IMF predicts less severe recession. In its latest World Economic Outlook published on Tuesday, the International Monetary Fund (IMF) predicts global output will fall by 4.4 percent in 2020, better than the 5.2 percent slump forecast in the June update. The upgrade is supported by better-than-expected outcomes in the main economies in the second quarter despite the lockdowns to battle the coronavirus pandemic. However the outlook remains uncertain, especially for emerging markets, the Fund said. The global economy is forecast to return to growth of 5.2 percent in 2021, the IMF said. This rebound is slightly weaker than the June forecast, owing partly to the extreme difficulties for many emerging markets and a slowdown in the reopening of economies due to the continued spread of the coronavirus.
US consumer price growth matches estimates in September. US consumer prices increased for a fourth month in in a row in September, with the cost of cars and trucks rising by the most since 1969. The consumer price index (CPI) rose 0.2 percent last month after gaining 0.4 percent in August. The CPI advanced 0.6 percent in both June and July after falling in the prior three months as business closures to slow the spread of the coronavirus weighed on demand. However, inflation is slowing amid excess capacity in the economy as it gradually recovers from the coronavirus-induced recession. The report should allow the Federal Reserve to keep interest rates near zero for a while and continue with massive cash infusions as it tries to get the economy back on its feet.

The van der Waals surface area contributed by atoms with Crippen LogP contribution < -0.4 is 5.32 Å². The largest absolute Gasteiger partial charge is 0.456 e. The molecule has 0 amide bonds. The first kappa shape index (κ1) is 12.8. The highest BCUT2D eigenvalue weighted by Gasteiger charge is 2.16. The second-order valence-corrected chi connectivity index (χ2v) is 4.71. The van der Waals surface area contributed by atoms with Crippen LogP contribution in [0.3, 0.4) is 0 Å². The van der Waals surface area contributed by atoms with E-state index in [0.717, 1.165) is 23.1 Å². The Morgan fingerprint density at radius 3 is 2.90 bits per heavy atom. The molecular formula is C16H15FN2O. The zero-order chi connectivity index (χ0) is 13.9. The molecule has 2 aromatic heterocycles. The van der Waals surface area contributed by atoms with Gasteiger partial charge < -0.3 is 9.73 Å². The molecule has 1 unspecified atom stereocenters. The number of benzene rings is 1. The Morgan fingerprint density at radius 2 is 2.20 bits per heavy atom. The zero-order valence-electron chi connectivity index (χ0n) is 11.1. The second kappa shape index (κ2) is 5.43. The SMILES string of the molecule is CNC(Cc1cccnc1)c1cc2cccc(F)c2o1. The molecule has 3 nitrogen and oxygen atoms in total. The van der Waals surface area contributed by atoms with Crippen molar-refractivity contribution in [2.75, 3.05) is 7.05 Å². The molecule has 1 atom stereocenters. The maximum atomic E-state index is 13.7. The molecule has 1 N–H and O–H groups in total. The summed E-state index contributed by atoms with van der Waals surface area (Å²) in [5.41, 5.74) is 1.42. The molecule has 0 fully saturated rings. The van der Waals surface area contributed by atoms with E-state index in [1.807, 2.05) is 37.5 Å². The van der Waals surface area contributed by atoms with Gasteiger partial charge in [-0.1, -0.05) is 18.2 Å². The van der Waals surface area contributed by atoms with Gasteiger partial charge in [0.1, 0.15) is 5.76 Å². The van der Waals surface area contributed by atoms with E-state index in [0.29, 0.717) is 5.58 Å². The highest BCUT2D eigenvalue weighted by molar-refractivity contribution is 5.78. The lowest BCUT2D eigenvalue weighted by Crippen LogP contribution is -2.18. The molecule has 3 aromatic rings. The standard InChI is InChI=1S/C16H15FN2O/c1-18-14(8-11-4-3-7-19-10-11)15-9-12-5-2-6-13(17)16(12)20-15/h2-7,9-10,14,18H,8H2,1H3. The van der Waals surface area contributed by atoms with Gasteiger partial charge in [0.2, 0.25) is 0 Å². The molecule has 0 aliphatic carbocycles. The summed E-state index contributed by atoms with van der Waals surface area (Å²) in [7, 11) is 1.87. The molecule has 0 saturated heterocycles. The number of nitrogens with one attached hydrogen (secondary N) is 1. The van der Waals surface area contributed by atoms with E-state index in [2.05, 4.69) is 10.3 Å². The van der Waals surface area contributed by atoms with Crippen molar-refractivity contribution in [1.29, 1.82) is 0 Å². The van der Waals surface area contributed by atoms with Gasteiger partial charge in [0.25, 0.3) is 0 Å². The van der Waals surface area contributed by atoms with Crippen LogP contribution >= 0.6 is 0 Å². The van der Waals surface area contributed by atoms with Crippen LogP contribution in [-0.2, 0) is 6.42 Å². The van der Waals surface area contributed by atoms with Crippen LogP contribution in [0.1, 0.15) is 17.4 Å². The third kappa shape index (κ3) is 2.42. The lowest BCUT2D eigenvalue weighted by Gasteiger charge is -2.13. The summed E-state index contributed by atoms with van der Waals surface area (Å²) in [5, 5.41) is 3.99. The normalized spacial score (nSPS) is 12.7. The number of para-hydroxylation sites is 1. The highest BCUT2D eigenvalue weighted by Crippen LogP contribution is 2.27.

German economic confidence at five-month low. Germany's economic sentiment deteriorated to a five-month low in October amid increasing uncertainty surrounding trade talks with the UK and the run-up to the presidential elections in the US, survey data from the ZEW - Leibniz Centre for European Economic Research showed on Tuesday. German economic sentiment fell to 56.1 in October from 77.4 in September, the survey showed. This was the lowest since last May. Meanwhile, the current conditions index rose to -59.5 from -66.2 in the previous month. Economists expected a reading of 60.0.
UK Unemployment Rises. The UK unemployment rate increased and redundancies reached their highest level since the global financial crisis in the three months to August even ahead of the scaling back of government's furlough scheme and the mounting fear of more restrictions. The International Labour Organisation (ILO) jobless rate rose by 0.4 percentage points from the prior quarter to 4.5 percent in the three months to August, the Office for National Statistics (ONS) reported on Tuesday. With the national furlough scheme closing at the end of this month and the new Covid-19 restrictions set to stall the economic recovery, a second bigger wave of unemployment is probably on its way, Paul Dales, an economist at Capital Economics, said.
China inflation eases further as farms recover from floods, swine fever. The rise in Chinese consumer prices slowed for a second month in a row in September, official data showed on Thursday, as pork supplies bounce back from the devastating African swine fever while farms recovered from flooding. The consumer price index (CPI), a key measure of retail inflation, rose by 1.7 percent last month from a year ago, compared with a 2.4 percent reading in August, according to the National Bureau of Statistics. The increase was less than expected. “Looking through the volatility in food prices, the broader disinflationary impact from the Covid-19 downturn continued to ease,” said Julian Evans-Pritchard, senior China economist of Capital Economics.